It's not unusual, Harris says, for the value of a patented invention to rise and fall based on the interpretation of a handful of words. "It's unfortunately an issue of our patent system that you take these words in the claim, and when you litigate them you apply so much scrutiny to them....You're pulling a word in different directions. Patents can rise and fall on a single word."
The prosecution history of '377 patent is an object lesson in why defendants in infringement suits often express frustration over having to fend off patents that they consider vague, unreasonably broad, or just plain senseless given the state of the art in their industries. But the rules of acquiring patents strongly favor a determined and clever prosecutor.
Consider the examiner's position: He or she is faced with limited time and resources—and an applicant free to ask for as many "do-overs" as he can afford. The examiner can't say "no" without a reason to do so, and if that reason is prior art, it has to be more or less spot-on. It's also worth noting that examiners work in a system that rewards the granting of patents, but not endless arguments with an applicant.
Because Harris prosecuted the patent himself, it has only cost him about $2,000, according to PTO documents—$861 when he filed the application, $690 upon issuance, and a $450 maintenance fee paid in 2007. Contrast that with the hundreds of thousands of dollars—at going rates for IP litigation FedEx's costs—that FedEx has probably spent in legal fees to "uninvent" the '377 patent. Had the company not won at the Markman stage, and been forced to go to trial, its costs could have soared into the millions, even to secure a clean victory.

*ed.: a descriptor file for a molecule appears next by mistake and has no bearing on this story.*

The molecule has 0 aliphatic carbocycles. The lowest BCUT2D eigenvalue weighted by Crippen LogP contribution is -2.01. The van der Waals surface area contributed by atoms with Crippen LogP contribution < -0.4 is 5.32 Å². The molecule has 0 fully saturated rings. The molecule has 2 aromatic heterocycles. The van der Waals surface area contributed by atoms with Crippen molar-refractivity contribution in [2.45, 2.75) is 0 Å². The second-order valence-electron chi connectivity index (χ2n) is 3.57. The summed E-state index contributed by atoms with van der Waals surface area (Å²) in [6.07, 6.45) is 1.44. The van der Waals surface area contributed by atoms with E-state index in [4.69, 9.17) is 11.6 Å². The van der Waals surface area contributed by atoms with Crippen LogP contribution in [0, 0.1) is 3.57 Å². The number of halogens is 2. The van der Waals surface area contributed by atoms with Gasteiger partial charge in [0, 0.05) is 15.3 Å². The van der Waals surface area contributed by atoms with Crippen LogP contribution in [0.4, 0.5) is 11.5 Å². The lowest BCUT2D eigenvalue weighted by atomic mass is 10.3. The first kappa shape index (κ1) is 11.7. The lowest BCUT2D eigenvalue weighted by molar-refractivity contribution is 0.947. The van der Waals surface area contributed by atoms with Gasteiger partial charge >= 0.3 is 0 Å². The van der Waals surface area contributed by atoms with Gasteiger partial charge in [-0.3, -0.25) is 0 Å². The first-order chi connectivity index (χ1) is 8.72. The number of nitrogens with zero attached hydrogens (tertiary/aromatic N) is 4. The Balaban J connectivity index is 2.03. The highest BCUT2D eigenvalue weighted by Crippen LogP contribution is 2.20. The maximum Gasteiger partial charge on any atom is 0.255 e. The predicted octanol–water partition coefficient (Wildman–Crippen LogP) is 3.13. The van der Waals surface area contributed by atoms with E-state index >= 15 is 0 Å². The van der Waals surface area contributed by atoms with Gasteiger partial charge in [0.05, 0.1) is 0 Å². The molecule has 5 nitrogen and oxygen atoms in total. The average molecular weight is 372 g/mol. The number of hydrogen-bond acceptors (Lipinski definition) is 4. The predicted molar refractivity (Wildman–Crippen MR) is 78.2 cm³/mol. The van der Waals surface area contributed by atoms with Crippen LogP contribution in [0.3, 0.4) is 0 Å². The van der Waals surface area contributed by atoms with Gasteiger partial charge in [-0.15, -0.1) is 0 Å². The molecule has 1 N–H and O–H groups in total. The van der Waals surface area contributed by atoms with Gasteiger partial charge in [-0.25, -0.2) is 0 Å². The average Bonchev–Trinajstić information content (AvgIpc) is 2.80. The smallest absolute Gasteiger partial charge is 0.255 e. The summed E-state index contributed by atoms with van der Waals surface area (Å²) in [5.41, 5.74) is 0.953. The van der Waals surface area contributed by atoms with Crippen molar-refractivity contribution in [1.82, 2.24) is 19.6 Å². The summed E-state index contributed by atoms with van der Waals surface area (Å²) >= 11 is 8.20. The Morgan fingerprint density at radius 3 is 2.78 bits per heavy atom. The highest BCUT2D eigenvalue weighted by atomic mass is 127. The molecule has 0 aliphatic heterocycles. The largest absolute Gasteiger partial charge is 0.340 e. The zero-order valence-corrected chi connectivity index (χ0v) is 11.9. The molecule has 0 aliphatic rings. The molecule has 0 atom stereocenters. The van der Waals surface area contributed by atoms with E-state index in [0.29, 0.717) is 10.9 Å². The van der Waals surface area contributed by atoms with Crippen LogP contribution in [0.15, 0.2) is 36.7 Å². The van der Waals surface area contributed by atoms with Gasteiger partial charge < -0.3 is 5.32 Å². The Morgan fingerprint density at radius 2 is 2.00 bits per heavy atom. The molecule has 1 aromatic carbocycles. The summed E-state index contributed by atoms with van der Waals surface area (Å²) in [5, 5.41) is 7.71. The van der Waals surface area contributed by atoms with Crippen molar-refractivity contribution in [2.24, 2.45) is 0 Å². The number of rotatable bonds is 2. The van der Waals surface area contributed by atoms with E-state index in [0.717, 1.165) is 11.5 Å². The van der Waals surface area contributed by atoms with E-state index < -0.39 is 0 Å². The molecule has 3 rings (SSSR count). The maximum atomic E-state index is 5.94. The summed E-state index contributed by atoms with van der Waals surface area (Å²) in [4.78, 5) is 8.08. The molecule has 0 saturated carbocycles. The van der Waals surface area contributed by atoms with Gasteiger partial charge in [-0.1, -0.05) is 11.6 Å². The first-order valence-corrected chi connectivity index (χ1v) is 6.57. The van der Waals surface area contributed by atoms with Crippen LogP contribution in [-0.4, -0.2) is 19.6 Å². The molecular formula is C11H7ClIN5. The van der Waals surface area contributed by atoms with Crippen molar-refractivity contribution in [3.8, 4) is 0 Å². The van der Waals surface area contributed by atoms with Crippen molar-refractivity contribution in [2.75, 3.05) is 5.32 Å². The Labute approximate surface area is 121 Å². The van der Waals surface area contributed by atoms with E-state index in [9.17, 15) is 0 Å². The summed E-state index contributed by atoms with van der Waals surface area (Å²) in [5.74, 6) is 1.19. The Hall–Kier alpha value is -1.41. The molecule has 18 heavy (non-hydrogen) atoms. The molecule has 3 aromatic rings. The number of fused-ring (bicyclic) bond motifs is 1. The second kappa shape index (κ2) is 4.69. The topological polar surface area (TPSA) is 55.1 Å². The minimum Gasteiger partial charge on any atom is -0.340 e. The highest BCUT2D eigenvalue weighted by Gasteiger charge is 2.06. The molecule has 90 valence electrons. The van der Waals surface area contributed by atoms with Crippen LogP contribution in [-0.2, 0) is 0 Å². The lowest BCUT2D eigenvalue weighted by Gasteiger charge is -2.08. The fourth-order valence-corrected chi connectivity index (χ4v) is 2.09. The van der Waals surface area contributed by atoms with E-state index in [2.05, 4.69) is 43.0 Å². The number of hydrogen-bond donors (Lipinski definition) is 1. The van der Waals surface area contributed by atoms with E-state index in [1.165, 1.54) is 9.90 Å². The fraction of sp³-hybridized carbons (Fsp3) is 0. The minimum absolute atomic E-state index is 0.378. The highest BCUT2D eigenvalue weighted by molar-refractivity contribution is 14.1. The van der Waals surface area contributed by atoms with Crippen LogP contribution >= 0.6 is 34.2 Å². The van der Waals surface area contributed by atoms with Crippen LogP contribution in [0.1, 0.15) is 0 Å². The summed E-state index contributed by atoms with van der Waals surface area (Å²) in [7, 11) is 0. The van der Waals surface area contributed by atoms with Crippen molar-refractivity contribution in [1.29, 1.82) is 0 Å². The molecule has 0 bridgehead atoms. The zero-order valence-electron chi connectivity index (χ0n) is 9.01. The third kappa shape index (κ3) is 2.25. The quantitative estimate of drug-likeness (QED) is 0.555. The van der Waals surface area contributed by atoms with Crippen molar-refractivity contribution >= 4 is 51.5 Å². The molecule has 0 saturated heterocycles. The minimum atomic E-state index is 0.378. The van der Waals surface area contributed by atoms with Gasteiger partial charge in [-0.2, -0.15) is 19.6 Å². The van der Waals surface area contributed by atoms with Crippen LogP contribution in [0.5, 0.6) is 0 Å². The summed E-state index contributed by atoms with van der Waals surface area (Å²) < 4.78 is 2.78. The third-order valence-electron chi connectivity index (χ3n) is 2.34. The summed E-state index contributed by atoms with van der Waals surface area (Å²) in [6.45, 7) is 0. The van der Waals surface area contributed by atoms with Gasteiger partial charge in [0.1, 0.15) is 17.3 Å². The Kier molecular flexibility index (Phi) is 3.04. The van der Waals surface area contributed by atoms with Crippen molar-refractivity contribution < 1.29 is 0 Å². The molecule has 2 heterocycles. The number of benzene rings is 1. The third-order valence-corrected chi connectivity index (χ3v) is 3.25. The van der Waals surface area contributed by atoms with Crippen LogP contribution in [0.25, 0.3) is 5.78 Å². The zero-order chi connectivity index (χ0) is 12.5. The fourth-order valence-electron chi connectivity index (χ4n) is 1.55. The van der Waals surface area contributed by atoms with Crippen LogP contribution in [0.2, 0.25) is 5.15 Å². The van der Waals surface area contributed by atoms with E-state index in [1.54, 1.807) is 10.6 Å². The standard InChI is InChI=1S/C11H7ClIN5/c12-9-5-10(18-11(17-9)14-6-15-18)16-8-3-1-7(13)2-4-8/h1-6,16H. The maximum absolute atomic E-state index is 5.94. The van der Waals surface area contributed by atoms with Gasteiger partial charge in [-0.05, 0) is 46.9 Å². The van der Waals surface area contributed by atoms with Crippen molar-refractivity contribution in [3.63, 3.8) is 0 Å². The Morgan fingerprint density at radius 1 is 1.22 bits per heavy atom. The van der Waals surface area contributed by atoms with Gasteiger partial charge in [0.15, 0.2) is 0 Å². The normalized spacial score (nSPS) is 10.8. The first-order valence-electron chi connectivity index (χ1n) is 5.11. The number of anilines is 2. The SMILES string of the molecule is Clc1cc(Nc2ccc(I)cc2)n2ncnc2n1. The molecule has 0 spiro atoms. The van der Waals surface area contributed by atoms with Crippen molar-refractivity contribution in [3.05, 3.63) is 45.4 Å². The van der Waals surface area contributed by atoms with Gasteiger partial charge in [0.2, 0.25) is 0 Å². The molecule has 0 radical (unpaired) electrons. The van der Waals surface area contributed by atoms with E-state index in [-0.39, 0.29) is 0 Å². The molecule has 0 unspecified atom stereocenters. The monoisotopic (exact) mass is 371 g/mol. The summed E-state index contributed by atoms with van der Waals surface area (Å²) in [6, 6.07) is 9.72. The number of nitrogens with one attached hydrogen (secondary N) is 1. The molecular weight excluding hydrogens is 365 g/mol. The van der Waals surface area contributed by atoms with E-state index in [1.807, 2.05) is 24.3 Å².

In his interview with TPA, Harris described the a-ha moment that led to the invention in the '377 patent: "I was actually standing in line in a department store, and the lady in front of me used her charge card. They asked her for ID and she had a piece of masking tape over her picture, and she said something like, 'That is such an ugly picture of me, I can't stand looking at it.' That led me to this idea that maybe you could use a bar code on the driver's license, and that bar code could be interpreted by a machine to show a picture... some of what was in this application is different ways of getting more detail into a bar code. One idea I thought of is putting two bar codes, and you'd want the same information to be in both bar codes. There would be partial overlap, not complete overlap. That's really where it started."
Harris continues to prosecute patent applications for BarTex. PTO records show several pending patent applications related to the '377 patent at issue in this case, including that which has matured into a granted patent, No. 7,578,443.
In addition to several lawyers from the Niro Scavone law firm, BarTex employed two prominent East Texas patent lawyers, Johnny Ward Jr. and Eric Albritton, as local counsel.
Photo: C. Cruz / flickr